So I'm driving across the broken terrain. There weren't even any dirt roads for me to follow. There are little 2-foot holes everywhere, boulders, and these bushes that grow on raised mounds of sand. I have to drive as fast as I can while avoiding the boulders, but if I had to I could plow right over or through the other obstacles. There were also dry riverbeds and sudden breaks in the ground that led to 3-5 foot drops. I'm cruising along, and a glance at my Lt. tells me he's worried about the time. No way was I going to let him down. I floor the pedal and I've got the needle buried and we are flying along. I ran over a particularly bad hole, violently jarring the whole vehicle, and I glance at the Lt. He just gives me that hurried 'go, go' pointing motion. I was already pushing my HUMVEE to its limits, so I grit my teeth and try to coax some more speed out of her.

The fan wrenches itself on, and the Colonel in the back grabs my seat and looks over my shoulder at the speedometer. "Damn, son" was his casual comment! Everyone is getting bounced around like crazy, and if it wasn't for the seltbelts we'd be hitting our heads on the roof. Then I come up on one of those sudden breaks in the ground with no time to slow down, and we actually go freaking airborne. I shit you not, the Colonel in the back goes "YEEEEEE-HAW!!!" like he's in the Dukes of Hazzard. We land HARD, gouging out a hole in the dirt and sand flying everywhere. We bounce and I keep the pedal floored and continue on. I glance at my Lt. again like, 'was that ok?' For the first time, he nervously glanced back. But I was well past the point of getting in trouble for driving recklessly. In for a penny, in for a pound. I grimly drove on.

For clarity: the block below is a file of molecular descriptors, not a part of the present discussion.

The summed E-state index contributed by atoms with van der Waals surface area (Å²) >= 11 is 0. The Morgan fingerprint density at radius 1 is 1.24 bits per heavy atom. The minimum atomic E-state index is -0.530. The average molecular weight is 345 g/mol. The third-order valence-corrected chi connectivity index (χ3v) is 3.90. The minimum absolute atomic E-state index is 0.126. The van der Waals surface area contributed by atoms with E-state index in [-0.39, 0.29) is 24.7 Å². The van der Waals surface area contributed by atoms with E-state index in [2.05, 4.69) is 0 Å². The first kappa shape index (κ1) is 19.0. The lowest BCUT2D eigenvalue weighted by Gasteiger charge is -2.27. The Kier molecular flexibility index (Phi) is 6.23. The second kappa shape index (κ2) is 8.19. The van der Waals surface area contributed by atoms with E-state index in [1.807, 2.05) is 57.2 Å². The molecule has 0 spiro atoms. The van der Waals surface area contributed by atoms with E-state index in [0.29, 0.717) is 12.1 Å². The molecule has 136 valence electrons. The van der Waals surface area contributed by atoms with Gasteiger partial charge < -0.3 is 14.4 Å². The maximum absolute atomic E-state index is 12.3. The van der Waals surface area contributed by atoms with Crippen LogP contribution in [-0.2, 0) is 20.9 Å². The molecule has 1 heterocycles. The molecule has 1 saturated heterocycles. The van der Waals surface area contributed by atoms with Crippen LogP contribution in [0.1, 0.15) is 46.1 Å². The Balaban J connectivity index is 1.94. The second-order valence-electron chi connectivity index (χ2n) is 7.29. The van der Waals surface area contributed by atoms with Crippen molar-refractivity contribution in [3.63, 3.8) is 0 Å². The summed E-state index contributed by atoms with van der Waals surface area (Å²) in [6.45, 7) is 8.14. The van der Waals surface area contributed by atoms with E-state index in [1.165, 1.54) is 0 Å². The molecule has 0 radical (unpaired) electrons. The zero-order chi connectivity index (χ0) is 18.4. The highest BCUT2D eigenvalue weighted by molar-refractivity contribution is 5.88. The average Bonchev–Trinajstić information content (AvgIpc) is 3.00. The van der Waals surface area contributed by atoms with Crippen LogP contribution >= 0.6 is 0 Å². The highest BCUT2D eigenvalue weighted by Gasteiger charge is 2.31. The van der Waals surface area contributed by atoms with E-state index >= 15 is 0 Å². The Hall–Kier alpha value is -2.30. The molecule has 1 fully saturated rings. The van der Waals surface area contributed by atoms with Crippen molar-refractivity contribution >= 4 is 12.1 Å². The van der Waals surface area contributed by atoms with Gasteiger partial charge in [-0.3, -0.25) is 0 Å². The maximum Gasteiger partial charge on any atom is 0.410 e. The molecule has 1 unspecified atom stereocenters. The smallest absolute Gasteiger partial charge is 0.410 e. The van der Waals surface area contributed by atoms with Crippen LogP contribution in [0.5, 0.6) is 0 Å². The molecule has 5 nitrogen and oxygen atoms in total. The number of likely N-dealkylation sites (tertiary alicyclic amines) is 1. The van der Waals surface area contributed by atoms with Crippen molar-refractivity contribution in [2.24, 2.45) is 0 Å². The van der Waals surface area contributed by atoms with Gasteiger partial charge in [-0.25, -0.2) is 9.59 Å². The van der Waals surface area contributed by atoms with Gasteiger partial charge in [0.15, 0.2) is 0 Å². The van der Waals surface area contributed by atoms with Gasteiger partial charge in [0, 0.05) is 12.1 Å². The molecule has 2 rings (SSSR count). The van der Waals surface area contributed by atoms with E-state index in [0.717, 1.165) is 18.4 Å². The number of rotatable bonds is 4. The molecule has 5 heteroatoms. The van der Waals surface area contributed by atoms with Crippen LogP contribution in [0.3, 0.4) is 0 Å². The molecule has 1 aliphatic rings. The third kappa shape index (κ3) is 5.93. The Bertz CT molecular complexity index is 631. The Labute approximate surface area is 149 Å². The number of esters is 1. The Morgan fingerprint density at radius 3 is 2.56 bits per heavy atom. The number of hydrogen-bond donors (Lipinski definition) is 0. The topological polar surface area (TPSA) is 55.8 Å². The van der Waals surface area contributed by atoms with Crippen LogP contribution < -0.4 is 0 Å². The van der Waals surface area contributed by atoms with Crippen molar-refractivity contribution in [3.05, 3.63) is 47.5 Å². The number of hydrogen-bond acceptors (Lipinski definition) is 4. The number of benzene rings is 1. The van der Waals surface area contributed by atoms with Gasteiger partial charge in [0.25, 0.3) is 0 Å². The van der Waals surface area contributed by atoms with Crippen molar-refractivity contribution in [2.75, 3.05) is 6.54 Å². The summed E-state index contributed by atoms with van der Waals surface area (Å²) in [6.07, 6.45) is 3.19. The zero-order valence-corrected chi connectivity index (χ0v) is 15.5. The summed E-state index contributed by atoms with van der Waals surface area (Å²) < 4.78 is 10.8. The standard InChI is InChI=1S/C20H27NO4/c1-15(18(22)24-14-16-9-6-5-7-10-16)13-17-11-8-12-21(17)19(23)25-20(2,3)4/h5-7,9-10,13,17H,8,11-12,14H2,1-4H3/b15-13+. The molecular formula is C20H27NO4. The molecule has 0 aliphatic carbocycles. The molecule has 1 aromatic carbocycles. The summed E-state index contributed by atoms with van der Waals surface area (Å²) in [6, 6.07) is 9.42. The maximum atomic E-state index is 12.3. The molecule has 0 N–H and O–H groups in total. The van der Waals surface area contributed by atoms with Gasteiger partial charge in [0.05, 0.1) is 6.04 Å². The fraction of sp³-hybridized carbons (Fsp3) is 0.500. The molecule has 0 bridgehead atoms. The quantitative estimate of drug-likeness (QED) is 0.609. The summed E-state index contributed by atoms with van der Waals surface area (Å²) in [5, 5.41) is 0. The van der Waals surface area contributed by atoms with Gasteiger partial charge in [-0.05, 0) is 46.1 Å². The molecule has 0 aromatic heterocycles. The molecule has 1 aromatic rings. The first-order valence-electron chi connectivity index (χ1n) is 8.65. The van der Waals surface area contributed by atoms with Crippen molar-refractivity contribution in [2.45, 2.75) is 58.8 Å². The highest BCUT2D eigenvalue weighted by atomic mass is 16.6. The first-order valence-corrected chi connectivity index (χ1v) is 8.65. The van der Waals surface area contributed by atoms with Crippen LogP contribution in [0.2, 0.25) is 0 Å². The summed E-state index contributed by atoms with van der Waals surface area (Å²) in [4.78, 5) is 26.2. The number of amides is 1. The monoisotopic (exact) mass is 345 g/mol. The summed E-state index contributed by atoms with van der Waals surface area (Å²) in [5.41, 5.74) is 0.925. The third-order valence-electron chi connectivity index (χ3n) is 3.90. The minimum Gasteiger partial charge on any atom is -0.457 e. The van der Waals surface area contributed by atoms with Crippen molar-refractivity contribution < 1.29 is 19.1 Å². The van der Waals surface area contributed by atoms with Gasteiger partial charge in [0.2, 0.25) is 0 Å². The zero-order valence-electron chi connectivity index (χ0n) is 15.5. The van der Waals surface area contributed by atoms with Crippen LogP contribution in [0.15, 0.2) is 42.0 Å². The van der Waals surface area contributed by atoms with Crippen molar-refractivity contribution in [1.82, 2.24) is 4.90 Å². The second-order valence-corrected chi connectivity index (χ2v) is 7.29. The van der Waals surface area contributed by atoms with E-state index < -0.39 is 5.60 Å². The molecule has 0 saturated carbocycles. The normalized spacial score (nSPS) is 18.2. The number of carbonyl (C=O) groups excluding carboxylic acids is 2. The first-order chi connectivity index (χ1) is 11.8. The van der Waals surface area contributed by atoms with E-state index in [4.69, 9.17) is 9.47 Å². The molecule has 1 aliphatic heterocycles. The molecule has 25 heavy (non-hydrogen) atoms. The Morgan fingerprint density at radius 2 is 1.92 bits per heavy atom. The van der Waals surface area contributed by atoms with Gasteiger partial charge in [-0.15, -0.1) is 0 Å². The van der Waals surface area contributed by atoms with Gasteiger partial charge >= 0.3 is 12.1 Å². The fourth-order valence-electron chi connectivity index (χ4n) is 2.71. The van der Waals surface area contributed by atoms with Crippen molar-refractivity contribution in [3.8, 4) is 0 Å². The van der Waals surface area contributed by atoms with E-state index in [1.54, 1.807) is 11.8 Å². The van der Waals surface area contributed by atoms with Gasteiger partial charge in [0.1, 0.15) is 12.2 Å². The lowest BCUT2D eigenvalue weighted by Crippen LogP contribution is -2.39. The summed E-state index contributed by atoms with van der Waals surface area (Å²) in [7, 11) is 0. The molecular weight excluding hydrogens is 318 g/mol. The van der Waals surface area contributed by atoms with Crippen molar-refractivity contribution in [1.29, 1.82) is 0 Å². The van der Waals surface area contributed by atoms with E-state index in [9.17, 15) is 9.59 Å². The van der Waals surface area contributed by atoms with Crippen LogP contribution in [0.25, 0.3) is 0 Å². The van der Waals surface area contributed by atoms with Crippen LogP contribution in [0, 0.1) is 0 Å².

Finally we near the Delta T and my Lt. is checking his watch. The 'road' leading up to the top was on the other side, and I made the snap decision to save some time and drive up the cliff face. I'm knocking boulders aside and the tires are clawing for traction. As we near the top, I heave the wheel to the side to avoid getting high-centered. Then I race to the cliff edge and slam on the brakes and yank on the parking brake handle. I winced at the grinding I heard from the trashed brake pads and we lurch to a stop. They all get out and are looking around with binos and maps and everything. The Colonel is checking his map and using a compass. I see him nod to the Lt. and he leaves with his aide. I shut M1034 down and get out, doing a 360 of my poor, abused Hummer. I could feel the heat coming off the engine, and I checked a few things. The HUMVEE had survived all the abuse I had heaped upon it with flying colors. My Lt. walks over to me and says "Well done, Giovanni. We made it." High praise indeed.